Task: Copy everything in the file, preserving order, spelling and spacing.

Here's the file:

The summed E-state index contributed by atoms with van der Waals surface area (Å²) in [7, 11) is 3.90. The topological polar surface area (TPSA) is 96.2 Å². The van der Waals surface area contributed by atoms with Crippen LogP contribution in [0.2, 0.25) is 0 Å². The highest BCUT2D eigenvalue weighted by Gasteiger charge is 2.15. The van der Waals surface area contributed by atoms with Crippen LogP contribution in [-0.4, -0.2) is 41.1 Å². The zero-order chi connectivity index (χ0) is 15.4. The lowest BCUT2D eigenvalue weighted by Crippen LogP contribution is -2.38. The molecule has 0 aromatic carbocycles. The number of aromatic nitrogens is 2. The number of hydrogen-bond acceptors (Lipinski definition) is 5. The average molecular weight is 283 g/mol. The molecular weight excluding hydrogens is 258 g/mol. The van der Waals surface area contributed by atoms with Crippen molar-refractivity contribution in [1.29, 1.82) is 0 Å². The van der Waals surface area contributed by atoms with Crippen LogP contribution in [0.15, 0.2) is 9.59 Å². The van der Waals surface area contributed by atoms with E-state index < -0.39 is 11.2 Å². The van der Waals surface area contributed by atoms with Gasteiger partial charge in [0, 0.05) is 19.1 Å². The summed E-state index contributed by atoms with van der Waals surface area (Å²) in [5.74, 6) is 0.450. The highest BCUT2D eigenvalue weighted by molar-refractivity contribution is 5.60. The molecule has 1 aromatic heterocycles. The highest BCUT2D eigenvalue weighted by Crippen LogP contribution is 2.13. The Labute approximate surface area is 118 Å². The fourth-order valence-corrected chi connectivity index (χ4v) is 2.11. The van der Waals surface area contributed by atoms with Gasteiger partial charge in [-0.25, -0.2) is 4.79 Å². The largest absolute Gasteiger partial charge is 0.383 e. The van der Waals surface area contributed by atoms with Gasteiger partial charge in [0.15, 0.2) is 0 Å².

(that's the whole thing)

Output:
The summed E-state index contributed by atoms with van der Waals surface area (Å²) in [7, 11) is 3.90. The topological polar surface area (TPSA) is 96.2 Å². The van der Waals surface area contributed by atoms with Crippen LogP contribution in [0.2, 0.25) is 0 Å². The highest BCUT2D eigenvalue weighted by Gasteiger charge is 2.15. The van der Waals surface area contributed by atoms with Crippen LogP contribution in [-0.4, -0.2) is 41.1 Å². The zero-order chi connectivity index (χ0) is 15.4. The lowest BCUT2D eigenvalue weighted by Crippen LogP contribution is -2.38. The molecule has 0 aromatic carbocycles. The number of aromatic nitrogens is 2. The number of hydrogen-bond acceptors (Lipinski definition) is 5. The average molecular weight is 283 g/mol. The molecular weight excluding hydrogens is 258 g/mol. The van der Waals surface area contributed by atoms with Crippen molar-refractivity contribution in [1.29, 1.82) is 0 Å². The van der Waals surface area contributed by atoms with Crippen LogP contribution in [0.15, 0.2) is 9.59 Å². The van der Waals surface area contributed by atoms with E-state index < -0.39 is 11.2 Å². The van der Waals surface area contributed by atoms with Gasteiger partial charge in [0, 0.05) is 19.1 Å². The summed E-state index contributed by atoms with van der Waals surface area (Å²) in [5.74, 6) is 0.450. The highest BCUT2D eigenvalue weighted by molar-refractivity contribution is 5.60. The molecule has 1 aromatic heterocycles. The highest BCUT2D eigenvalue weighted by Crippen LogP contribution is 2.13. The Labute approximate surface area is 118 Å². The fourth-order valence-corrected chi connectivity index (χ4v) is 2.11. The van der Waals surface area contributed by atoms with Gasteiger partial charge in [-0.25, -0.2) is 4.79 Å². The largest absolute Gasteiger partial charge is 0.383 e. The van der Waals surface area contributed by atoms with Gasteiger partial charge in [0.15, 0.2) is 0 Å².